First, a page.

Beckov castle ruins in the Small Carpathians are both accessible and beautiful.
Devín and Pajštún, the closest to Bratislava, were blasted to bits by Napoleon. Further north, František Ráckoczi's Hungarian rebel army torched Čachtice. Beckov was ravaged by flames and subsequent neglect during relatively peaceful times.
Today, these craggy remains of once-grand fortresses stir the imagination. But their actual history is not that of knights in shining armour battling dragons to save damsels in distress. Some tales, like that of Alžbeta (Elizabeth) Báthory are downright gruesome. Legend has it that in the 16th Century, "Lady Dracula" tortured and murdered young ladies - servants, peasants and finally noblewomen - by the hundred during her reign. Some say she bathed in the blood of young virgins to preserve her own striking beauty. Eventually, the nobles noticed something was amiss and took action. Her accusers tripped over a fresh victim as they stormed the fortress. She was convicted and lived her final days imprisoned in her own castle.
Nearby Beckov, one of Slovakia's most striking ruins, towers above the tiny village of the same name from a 100 meter cliff. Thanks to recent restoration work, the former palace of opulent lords is a beautiful place to spend an hour exploring. Though Beckov's history is not as colorful as Čachtice's, it is rich nevertheless.
The earliest enclosed settlement discovered atop the Beckov cliff dates from Roman times. However, the written history of the present-day castle, originally known as "Castrum Blundus," begins in 1208 with a chronicle by an anonymous notary employed by King Bela III of Hungary. The relatively modest watchtower soon became one of the few impregnable castles along the borderland between the Bohemian and Hungarian kingdoms. The Turks ravaged the town but didn't manage to seize the castle in their 1599 raid.
In 1388, King Mathius Csák of Trenčín gave the castle to Duke Štibor of Štiborice. The Štibor family built the upper west palace in the 14th and 15th centuries, adding the Gothic chapel, an extravagant noblemen's residence and the lower defence system. Later, in the 16th century, the Banffý family converted the castle into a Renaissance mansion. After the Banffý family line petered to a halt, however, the castle began to fall into ruin. It was finally abandoned after a fire in 1715.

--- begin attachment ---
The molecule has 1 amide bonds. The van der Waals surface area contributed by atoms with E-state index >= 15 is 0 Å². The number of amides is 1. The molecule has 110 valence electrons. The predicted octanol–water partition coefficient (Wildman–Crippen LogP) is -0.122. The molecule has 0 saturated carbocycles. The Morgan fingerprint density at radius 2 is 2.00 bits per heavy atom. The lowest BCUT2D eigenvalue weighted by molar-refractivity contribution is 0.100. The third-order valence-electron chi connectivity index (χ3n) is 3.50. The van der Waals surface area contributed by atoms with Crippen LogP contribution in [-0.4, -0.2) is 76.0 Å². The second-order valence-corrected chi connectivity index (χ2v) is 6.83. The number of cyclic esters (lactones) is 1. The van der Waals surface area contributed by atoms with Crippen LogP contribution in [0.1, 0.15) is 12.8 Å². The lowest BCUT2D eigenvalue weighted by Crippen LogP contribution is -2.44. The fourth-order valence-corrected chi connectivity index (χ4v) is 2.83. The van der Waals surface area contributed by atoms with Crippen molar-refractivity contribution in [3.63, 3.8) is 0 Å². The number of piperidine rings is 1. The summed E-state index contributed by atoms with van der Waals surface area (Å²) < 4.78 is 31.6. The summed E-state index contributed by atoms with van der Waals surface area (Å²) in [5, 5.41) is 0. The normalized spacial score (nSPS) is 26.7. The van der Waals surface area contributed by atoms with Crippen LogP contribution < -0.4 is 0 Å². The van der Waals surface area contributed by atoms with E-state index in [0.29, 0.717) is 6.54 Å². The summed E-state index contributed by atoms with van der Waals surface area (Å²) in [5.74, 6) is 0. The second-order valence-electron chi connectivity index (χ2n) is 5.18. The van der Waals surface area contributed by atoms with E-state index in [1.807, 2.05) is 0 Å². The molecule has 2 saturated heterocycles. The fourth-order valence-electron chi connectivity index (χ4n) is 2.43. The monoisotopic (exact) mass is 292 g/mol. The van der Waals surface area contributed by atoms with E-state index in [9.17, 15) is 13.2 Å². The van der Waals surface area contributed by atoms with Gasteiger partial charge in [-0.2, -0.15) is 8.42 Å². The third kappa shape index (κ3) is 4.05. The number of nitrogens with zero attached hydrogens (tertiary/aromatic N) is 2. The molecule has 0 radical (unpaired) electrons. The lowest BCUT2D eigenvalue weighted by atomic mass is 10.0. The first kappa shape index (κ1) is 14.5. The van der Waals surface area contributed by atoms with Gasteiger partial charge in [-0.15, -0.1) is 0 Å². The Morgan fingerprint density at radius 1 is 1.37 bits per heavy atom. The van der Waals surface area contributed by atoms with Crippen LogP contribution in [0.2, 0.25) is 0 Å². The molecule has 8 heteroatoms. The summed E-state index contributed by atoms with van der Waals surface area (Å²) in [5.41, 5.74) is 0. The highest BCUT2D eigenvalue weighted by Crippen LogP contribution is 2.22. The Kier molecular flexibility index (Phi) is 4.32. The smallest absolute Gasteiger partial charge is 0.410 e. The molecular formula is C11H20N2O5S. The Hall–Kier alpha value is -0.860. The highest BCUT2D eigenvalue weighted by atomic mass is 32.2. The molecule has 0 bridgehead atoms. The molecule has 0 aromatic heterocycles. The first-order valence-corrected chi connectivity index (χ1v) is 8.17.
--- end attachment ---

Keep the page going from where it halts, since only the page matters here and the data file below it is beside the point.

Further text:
20 crowns gets you through the spiked, wraught iron gate into a vast courtyard. A walkway takes you across a former drawbridge to a wooden stairway, which leads up over steep rock to the upper palaces. There you can duck through passages, check out the dungeon, and peer through crumbling windows at the valley far below. The crown jewel is the roofless Gothic chapel, with its nobly peaked windows.
The gateway to Beckov and Čachtice castles is the nondescript industrial town of Nové Mesto nad Váhom, about an hour and a half from Bratislava along the main Košice train line. It's possible to hit both castles in one day if you get an early start.
Beckov is a half-hour bus ride from Nové Mesto, and there is no train connection. Weekend buses leave the train/bus station at 7:30, 11:20, 13:20, 15:50 and 18:15. Get off at the last stop and follow the yellow trail up past the old Jewish cemetery to the castle.
To reach Čachtice, take a 15-minute local train to the village of Višňove. Then hike up the hill to the ruin. If you are approaching from Čachtice, follow the blue trail three kilometers across the sweeping hillside. But wherever you come from, check return bus times before you get carried away, to avoid getting stranded in Nové Mesto. The last train back to Bratislava leaves at 19:00.
5. Oct 1998 at 0:00 | Matthew Evans